Some of the totalitarian stuff the Lib-Dems helped the Tories vote through is even more concerning. This so-called Liberal party used their votes to support extremely illiberal legislation like Secret Courts, The Gagging Law and DRIP. There's no way that a party that supported such horrifyingly illiberal stuff should be allowed to include the word "liberal" in their name.

An additional factor is that my Lib-Dem candidate apparently doesn't even live in the constituency, in fact their registered address is somewhere completely the other end of the country. If they can't be bothered to find a local candidate and have to choose someone from hundreds of miles away to parachute in, then they're not getting my vote - and that goes for any party, not just the Lib-Dems.


UKIP is an extreme-right "Thatcherism on steroids" political party that is 90% bankrolled by Tory money, riddled with failed, disgraced and defected Tories and led by a former Tory party activist who describes the party as the only one "keeping the flame of Thatcherism alive".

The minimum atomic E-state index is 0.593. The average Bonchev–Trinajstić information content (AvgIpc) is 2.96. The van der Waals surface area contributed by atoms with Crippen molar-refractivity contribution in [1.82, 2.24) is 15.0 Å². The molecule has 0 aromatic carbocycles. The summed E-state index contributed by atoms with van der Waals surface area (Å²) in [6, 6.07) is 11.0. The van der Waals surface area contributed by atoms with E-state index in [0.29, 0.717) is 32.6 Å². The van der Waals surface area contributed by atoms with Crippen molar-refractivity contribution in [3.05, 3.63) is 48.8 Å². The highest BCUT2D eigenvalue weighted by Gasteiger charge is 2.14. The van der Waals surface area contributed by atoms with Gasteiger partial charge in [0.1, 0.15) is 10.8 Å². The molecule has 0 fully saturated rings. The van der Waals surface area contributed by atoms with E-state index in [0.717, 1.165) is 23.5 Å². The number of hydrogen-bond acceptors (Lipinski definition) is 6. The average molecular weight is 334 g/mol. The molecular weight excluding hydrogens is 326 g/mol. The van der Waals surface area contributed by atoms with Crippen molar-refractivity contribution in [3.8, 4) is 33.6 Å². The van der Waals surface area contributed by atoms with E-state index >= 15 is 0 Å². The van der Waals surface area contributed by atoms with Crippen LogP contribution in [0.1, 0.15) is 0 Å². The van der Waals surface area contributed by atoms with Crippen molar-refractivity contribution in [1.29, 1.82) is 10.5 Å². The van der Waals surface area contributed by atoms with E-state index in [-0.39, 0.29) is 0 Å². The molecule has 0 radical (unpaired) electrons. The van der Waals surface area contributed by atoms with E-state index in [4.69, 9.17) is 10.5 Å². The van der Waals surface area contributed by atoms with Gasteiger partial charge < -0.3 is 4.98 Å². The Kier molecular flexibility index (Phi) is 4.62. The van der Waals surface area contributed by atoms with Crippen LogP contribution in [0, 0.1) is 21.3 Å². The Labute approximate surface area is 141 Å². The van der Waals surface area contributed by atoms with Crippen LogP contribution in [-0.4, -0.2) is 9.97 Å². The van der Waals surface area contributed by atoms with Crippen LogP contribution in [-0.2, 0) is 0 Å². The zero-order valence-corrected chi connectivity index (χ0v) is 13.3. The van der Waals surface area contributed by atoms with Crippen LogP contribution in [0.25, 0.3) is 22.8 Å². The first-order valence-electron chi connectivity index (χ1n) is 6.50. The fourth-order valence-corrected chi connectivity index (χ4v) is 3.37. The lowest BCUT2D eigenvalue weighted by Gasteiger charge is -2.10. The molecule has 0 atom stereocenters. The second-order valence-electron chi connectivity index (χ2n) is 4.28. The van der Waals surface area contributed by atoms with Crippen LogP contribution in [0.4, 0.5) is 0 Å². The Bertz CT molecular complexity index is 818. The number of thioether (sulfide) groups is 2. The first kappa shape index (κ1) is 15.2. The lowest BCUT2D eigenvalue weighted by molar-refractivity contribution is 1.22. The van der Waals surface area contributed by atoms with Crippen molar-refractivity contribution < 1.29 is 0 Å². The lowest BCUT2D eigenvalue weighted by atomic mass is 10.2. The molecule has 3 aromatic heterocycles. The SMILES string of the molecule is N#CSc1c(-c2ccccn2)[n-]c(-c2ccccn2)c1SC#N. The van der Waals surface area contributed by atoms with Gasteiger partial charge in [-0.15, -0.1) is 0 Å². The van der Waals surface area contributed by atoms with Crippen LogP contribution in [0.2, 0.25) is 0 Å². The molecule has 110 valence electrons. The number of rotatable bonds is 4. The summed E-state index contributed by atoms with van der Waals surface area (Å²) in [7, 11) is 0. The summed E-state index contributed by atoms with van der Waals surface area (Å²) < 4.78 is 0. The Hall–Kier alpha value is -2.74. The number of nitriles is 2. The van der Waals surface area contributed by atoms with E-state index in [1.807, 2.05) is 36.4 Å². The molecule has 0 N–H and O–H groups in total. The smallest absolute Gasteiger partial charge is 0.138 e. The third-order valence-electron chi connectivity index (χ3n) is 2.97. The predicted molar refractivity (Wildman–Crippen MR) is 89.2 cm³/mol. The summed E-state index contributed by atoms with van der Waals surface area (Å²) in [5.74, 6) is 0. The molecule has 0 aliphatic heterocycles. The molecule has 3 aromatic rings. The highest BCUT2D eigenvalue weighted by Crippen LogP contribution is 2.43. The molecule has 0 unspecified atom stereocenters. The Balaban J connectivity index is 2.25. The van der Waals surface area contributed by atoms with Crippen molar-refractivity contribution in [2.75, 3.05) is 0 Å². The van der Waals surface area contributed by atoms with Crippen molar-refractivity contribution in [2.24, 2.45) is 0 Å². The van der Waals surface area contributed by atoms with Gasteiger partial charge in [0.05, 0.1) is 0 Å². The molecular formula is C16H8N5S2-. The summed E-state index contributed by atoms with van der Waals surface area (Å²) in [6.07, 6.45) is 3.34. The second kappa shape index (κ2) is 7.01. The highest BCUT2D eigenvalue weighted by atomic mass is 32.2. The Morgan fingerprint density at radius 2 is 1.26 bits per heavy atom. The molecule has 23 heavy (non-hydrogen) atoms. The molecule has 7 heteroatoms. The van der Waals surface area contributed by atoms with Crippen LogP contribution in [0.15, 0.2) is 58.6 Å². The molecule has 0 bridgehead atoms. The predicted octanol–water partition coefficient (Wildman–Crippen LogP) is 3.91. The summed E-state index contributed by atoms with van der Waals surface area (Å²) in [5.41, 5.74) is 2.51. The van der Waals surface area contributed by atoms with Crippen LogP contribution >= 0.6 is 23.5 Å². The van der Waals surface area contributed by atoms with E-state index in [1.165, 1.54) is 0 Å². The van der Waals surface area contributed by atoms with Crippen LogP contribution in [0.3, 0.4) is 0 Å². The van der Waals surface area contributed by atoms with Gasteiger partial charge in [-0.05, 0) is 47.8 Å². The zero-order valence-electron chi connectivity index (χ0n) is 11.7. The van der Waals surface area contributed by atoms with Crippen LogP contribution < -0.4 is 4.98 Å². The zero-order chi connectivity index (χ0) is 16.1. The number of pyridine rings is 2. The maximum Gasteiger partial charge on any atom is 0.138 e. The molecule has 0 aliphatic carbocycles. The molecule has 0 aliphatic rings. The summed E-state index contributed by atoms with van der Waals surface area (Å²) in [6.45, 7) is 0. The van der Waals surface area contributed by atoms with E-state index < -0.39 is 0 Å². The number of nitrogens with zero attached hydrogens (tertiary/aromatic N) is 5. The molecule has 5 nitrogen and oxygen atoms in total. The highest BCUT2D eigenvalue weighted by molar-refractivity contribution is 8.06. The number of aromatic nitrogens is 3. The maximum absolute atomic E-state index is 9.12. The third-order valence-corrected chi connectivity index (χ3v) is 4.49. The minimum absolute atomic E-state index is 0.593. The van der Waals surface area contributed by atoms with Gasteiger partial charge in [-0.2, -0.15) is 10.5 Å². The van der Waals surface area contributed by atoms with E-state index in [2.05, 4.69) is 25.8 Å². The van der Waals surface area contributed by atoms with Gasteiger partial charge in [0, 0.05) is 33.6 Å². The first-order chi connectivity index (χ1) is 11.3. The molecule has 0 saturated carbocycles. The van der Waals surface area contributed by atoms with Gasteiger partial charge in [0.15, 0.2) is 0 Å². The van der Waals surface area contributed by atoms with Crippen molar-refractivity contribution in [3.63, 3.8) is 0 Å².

The really odd thing is that UKIP tend to get a lot of support from working class people, even though the party is pushing an economic agenda that goes completely against the interests of ordinary working class folk. If you can't understand why working class people voting for a party led by such a devout Thatcherite is so appalling, perhaps you should read this article


If the Labour representative in my constituency was one of the small minority of genuine left-wingers remaining in the Labour Party (politicians like McDonnell, Corbyn, Mearns, Morris ...) I'd definitely consider supporting them with my vote because the more genuinely left-wing people there are in the Labour party trying to drag it back towards its founding principles, the better.

Unfortunately the Labour candidate in my constituency is a Blairite former banker who styles themself as being tougher than the Tories, so I certainly won't be voting for a red-Tory like that under any circumstances.

The Green Party